MINNEAPOLIS, Minn. – No Bears player experienced a wider range of emotions Sunday than
The veteran kicker started the day by becoming a father for the first time and ended it by missing a 47-yard field goal attempt in overtime in an eventual 23-20 loss to the Vikings.
|Robbie Gould has converted 21 of 22 tries this season before missing his final two kicks Sunday. Click to view photos from the game.|
Gould arrived in Minneapolis early Sunday morning, hours after his wife gave birth to their first child. But he didn't blame a lack of sleep for the kick that sailed barely wide right.
"There's no excuse," Gould said. "My wife did awesome. It was one of the greatest days in my life and I'm happy for my wife and my little boy. I'm sorry I couldn't do it for my teammates like I did for my wife this morning. That's hard to swallow. We're in a playoff hunt. I love my teammates just like I love my wife and baby and I just didn't do it today. It's on me."
Gould was very emotional while talking to reporters in the locker room after the game.
"I hate losing," he said. "There's nothing good about it. That game could have cost us the playoffs and that's on my shoulders. I'm going to bear that. I'm going to go back to work on Monday.
"It's just tough because I pride myself in coming through in those situations and I definitely pride myself in helping my teammates out. That's why they send me out there to kick those kicks and today I just didn't get it done."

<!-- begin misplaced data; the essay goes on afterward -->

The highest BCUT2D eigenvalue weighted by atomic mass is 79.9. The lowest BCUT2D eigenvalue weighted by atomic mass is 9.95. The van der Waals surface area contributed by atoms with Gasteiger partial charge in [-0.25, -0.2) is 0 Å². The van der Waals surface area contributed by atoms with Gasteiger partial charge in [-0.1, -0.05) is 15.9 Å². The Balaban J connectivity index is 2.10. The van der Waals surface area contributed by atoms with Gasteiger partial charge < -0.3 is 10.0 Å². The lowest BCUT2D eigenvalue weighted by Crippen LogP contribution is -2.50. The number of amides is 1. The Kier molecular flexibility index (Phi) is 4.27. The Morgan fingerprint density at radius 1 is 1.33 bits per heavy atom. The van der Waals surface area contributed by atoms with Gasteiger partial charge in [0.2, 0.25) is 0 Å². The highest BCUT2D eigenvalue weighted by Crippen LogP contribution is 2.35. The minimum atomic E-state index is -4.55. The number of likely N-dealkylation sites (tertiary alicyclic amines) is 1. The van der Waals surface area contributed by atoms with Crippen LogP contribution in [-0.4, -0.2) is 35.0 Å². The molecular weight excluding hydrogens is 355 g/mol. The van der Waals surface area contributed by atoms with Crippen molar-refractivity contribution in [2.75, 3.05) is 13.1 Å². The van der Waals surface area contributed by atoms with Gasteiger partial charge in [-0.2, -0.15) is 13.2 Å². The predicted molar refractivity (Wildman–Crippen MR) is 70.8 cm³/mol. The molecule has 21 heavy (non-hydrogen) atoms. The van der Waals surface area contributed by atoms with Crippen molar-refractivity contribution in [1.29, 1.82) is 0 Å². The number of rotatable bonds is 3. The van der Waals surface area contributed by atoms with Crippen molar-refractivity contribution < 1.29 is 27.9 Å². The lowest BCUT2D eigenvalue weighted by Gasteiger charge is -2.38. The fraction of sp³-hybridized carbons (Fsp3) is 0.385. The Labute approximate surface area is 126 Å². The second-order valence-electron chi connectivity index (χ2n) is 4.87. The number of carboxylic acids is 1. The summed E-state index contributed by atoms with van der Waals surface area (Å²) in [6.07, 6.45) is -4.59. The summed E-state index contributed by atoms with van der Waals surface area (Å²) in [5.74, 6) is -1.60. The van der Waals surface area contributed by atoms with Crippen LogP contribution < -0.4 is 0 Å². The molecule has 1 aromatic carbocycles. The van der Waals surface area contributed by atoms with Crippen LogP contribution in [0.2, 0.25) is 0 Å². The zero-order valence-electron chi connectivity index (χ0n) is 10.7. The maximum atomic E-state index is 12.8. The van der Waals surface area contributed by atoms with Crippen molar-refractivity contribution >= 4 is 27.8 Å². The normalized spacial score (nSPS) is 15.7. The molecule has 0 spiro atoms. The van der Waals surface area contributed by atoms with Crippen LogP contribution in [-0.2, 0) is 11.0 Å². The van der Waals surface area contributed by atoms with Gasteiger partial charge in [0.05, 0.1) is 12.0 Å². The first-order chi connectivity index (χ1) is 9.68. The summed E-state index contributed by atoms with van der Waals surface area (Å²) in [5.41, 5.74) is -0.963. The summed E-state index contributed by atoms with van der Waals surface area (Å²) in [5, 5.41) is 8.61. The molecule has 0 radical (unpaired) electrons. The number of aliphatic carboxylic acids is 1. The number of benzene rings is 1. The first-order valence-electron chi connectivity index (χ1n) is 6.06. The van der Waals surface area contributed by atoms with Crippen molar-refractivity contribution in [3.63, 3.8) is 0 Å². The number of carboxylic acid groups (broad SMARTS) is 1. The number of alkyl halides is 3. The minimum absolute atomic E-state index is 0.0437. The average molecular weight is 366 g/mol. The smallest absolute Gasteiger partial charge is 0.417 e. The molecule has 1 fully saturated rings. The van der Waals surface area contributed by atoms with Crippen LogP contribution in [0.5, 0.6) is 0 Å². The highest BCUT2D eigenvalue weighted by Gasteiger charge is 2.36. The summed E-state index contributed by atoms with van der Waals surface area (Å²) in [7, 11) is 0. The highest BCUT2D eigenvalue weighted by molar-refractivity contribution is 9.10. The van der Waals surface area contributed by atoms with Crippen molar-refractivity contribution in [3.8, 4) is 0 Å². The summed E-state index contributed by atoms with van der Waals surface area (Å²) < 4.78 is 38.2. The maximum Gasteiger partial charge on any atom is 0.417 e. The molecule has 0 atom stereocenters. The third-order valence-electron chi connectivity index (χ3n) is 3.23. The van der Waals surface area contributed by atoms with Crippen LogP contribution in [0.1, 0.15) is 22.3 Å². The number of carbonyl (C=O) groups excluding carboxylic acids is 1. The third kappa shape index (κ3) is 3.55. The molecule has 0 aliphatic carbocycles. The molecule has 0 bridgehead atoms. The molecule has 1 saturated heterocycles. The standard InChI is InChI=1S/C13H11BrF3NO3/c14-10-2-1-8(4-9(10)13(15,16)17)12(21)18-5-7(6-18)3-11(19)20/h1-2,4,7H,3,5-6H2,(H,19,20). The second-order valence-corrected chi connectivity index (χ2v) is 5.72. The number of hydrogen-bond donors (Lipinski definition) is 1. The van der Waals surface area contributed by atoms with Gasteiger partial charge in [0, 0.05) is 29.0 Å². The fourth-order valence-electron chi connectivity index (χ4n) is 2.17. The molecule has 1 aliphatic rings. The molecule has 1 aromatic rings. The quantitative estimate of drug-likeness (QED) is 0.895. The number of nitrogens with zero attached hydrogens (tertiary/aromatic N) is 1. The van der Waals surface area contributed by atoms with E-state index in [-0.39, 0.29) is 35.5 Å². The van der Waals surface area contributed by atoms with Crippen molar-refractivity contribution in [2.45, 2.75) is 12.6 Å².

Gould entered the game as the second most accurate field-goal kicker in NFL history, having made 227 of 263 attempts (86.3 percent). After connecting from 30 and 40 yards in the first half, he came up short on a desperation 66-yard attempt on the final play of regulation.
Prior to the 66-yarder, Gould had made 12 straight attempts from 50 yards and beyond, tied with the Vikings' Blair Walsh for the longest streak in NFL history.
Gould had also converted 21 of 22 tries this season before missing his final two kicks Sunday.
The failed 47-yarder in overtime hurt the most. It came on second-and-seven from the Minnesota 29. After the game, coach Marc Trestman defended his decision not to keep the offense on the field and try to make it a shorter kick, saying he wanted to avoid a penalty or fumble.
"There's no guarantee that we would get any yards on second down or third down," Trestman said. "I just felt we were in range and let's get it done. I've seen it happen many times before. That's the situation that it was and we didn't get it done.
"We've got one of the best field goal kickers in the league certainly and unfortunately we didn't get it done. Robbie didn't lose the game for us. No one player loses the game. I just feel bad for him that we didn't get it done from that standpoint."
Gould didn't blame Trestman for the decision.
"I don't even know what down it was," Gould said. "I just know they called me out there to go kick it and I've got to go kick it. It's a 47-yarder. I've got to make it. It's in my range. I make that kick a lot. I've just got to step up and make it, and I didn't do it."